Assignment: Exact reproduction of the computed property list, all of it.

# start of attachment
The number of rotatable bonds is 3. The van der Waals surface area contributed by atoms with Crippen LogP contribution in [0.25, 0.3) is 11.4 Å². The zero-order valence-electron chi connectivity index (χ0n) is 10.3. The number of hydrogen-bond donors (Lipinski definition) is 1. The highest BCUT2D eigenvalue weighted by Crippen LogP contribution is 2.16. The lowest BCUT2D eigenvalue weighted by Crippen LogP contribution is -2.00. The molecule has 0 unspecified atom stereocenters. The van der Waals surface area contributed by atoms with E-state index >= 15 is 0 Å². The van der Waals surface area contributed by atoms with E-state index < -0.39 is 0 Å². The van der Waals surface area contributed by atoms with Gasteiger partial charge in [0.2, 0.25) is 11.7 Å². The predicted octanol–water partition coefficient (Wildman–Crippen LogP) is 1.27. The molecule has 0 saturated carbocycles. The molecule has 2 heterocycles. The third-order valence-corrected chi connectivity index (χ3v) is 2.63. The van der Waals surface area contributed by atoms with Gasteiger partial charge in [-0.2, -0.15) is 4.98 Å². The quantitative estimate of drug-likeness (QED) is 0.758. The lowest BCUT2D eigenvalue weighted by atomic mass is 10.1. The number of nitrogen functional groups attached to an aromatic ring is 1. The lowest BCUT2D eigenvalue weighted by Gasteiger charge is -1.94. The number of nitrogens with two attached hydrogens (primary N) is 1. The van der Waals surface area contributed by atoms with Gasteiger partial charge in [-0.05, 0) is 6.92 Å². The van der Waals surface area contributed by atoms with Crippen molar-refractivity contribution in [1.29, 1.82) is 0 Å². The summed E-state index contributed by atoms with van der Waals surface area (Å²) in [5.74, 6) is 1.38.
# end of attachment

The number of rotatable bonds is 3. The van der Waals surface area contributed by atoms with Crippen LogP contribution in [0.25, 0.3) is 11.4 Å². The zero-order valence-electron chi connectivity index (χ0n) is 10.3. The number of hydrogen-bond donors (Lipinski definition) is 1. The highest BCUT2D eigenvalue weighted by Crippen LogP contribution is 2.16. The lowest BCUT2D eigenvalue weighted by Crippen LogP contribution is -2.00. The molecule has 0 unspecified atom stereocenters. The van der Waals surface area contributed by atoms with E-state index >= 15 is 0 Å². The van der Waals surface area contributed by atoms with E-state index < -0.39 is 0 Å². The van der Waals surface area contributed by atoms with Gasteiger partial charge in [0.2, 0.25) is 11.7 Å². The predicted octanol–water partition coefficient (Wildman–Crippen LogP) is 1.27. The molecule has 0 saturated carbocycles. The molecule has 2 heterocycles. The third-order valence-corrected chi connectivity index (χ3v) is 2.63. The van der Waals surface area contributed by atoms with Gasteiger partial charge in [-0.2, -0.15) is 4.98 Å². The quantitative estimate of drug-likeness (QED) is 0.758. The lowest BCUT2D eigenvalue weighted by atomic mass is 10.1. The number of nitrogen functional groups attached to an aromatic ring is 1. The lowest BCUT2D eigenvalue weighted by Gasteiger charge is -1.94. The number of nitrogens with two attached hydrogens (primary N) is 1. The van der Waals surface area contributed by atoms with Gasteiger partial charge in [-0.05, 0) is 6.92 Å². The van der Waals surface area contributed by atoms with Crippen molar-refractivity contribution in [1.29, 1.82) is 0 Å². The summed E-state index contributed by atoms with van der Waals surface area (Å²) in [5.74, 6) is 1.38.